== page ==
Atos and Capita blamed
The DWP had planned to have moved all working age claimants off DLA by the end of September 2017. However, the OBR says it now expects the DWP and its contractors, Capita and Atos, to reassess 35,000 fewer claimants per month in 2016-17, a 45% reduction. The OBR now believes that the reassessment process will not be completed until 2018-19.
The OBR’s ‘Economic and fiscal outlook’ document, written to accompany the chancellor’s Autumn statement warns that the DLA to PIP transfer regime seems to be heading down the same disastrous road that saw Atos pull out of the work capability assessment:
“It is a concern to us that the revisions to our spending forecasts on DLA and PIP echo the pattern of revisions to our forecasts of spending on incapacity benefit and ESA during the reform of the incapacity benefits system.”
The OBR appears to lay the blame for the delay squarely on the shoulders of Atos and Capita:
“DWP’s external contractors have so far struggled to meet required volumes and outcomes. This means that the timetable for the reassessments has been extended from two to three years.”
400,000 to lose out
The report goes on to say that the OBR still expects 26% of current DLA claimants to end up with no award when assessed for PIP:
“. . . our forecast assumes that only 74 per cent of DLA claims reassessed would be successful in a PIP award. 8 So with around 1½ million claims assumed to be reassessed through managed migration, that implies that by 2018-19 just under 400,000 managed migration claims will not receive a PIP award, reducing spending by around £1.8 billion in that year.”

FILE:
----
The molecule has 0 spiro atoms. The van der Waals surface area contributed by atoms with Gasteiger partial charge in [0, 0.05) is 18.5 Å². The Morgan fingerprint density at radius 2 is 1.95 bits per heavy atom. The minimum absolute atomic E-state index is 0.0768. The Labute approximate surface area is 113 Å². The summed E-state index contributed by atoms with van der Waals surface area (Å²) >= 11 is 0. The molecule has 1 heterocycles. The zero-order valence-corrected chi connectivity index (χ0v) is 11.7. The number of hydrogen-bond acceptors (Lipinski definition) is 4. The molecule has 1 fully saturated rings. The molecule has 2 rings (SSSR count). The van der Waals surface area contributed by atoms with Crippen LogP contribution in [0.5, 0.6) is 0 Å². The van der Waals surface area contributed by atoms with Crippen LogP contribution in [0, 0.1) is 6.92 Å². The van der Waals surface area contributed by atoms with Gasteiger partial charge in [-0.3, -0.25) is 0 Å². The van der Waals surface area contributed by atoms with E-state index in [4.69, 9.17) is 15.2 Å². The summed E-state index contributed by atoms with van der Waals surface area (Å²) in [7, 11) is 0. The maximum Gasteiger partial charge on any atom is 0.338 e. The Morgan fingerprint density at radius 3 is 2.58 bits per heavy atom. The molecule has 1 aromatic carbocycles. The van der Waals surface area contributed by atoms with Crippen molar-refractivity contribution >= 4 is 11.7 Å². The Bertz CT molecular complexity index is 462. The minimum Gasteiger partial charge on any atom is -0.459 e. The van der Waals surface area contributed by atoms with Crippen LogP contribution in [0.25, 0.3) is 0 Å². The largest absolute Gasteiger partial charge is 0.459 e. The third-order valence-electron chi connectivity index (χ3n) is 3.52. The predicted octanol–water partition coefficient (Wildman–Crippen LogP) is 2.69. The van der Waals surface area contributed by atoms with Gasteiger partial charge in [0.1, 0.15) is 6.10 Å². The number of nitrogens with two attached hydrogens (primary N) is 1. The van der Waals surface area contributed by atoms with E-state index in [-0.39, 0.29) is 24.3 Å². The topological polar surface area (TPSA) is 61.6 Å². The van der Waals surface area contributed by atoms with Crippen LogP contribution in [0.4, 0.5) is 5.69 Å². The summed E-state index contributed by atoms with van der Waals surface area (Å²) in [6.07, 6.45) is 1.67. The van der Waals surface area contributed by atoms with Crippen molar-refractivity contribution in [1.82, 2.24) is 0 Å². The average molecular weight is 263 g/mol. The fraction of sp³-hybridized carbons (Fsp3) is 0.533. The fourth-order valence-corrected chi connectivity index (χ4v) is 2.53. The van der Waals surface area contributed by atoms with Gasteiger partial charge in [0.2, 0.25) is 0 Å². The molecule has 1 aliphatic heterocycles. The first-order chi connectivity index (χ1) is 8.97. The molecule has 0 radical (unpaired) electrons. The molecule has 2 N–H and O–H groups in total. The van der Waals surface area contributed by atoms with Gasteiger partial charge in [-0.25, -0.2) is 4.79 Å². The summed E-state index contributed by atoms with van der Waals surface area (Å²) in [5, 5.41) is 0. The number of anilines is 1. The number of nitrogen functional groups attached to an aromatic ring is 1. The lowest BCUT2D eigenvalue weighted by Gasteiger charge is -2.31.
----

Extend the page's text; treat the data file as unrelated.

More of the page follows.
However, the prediction comes with an important caveat: the OBR has no data from forced reassessments to base its predictions on. Instead, because no results have yet come through from the forced reassessment of long-term claimants, all predictions are currently based on a group of 900 lifetime award claimants who volunteered to be assessed for PIP.
As the OBR points out, “these cases may differ from the larger number of managed reassessment cases due to take place over the next three years.”
The big question
The fact that reassessments are going to take three years instead of two may be good news for some claimants, who will be able to keep their DLA for an extra year. It is undoubtedly bad news for the government, which will find itself many hundreds of millions out of pocket as a result of taking longer to cut the disability benefits bill.
But the big question for claimants and the DWP alike is: what proportion of indefinite DLA award claimants will actually lose out as a result of the reassessment process. So far, we have predictions but no certainty.
Benefits and Work will keep readers posted as figures become available.